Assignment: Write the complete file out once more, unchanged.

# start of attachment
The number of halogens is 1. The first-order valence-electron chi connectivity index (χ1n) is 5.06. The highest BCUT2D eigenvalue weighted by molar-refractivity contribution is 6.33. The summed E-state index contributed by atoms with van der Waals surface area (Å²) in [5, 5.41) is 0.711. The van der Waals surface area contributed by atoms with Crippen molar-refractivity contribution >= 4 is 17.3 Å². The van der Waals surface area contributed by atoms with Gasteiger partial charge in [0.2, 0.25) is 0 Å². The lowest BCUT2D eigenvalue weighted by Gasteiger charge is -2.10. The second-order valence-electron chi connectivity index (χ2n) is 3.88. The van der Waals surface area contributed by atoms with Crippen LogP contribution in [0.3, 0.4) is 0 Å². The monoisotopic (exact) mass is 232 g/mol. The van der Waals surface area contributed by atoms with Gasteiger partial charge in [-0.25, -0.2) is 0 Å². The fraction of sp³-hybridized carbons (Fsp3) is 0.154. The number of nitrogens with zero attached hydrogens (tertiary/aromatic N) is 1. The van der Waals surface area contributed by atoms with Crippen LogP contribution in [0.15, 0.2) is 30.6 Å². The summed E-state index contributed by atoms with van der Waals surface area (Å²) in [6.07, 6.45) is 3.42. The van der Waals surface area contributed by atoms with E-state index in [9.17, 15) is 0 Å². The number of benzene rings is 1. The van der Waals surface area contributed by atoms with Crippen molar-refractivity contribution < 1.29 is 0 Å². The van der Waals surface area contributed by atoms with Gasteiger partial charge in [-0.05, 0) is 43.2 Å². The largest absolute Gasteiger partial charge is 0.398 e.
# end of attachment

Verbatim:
The number of halogens is 1. The first-order valence-electron chi connectivity index (χ1n) is 5.06. The highest BCUT2D eigenvalue weighted by molar-refractivity contribution is 6.33. The summed E-state index contributed by atoms with van der Waals surface area (Å²) in [5, 5.41) is 0.711. The van der Waals surface area contributed by atoms with Crippen molar-refractivity contribution >= 4 is 17.3 Å². The van der Waals surface area contributed by atoms with Gasteiger partial charge in [0.2, 0.25) is 0 Å². The lowest BCUT2D eigenvalue weighted by Gasteiger charge is -2.10. The second-order valence-electron chi connectivity index (χ2n) is 3.88. The van der Waals surface area contributed by atoms with Crippen LogP contribution in [0.3, 0.4) is 0 Å². The monoisotopic (exact) mass is 232 g/mol. The van der Waals surface area contributed by atoms with Gasteiger partial charge in [-0.25, -0.2) is 0 Å². The fraction of sp³-hybridized carbons (Fsp3) is 0.154. The number of nitrogens with zero attached hydrogens (tertiary/aromatic N) is 1. The van der Waals surface area contributed by atoms with Crippen LogP contribution in [0.15, 0.2) is 30.6 Å². The summed E-state index contributed by atoms with van der Waals surface area (Å²) in [6.07, 6.45) is 3.42. The van der Waals surface area contributed by atoms with E-state index in [9.17, 15) is 0 Å². The number of benzene rings is 1. The van der Waals surface area contributed by atoms with Crippen molar-refractivity contribution < 1.29 is 0 Å². The van der Waals surface area contributed by atoms with Gasteiger partial charge in [-0.05, 0) is 43.2 Å². The largest absolute Gasteiger partial charge is 0.398 e.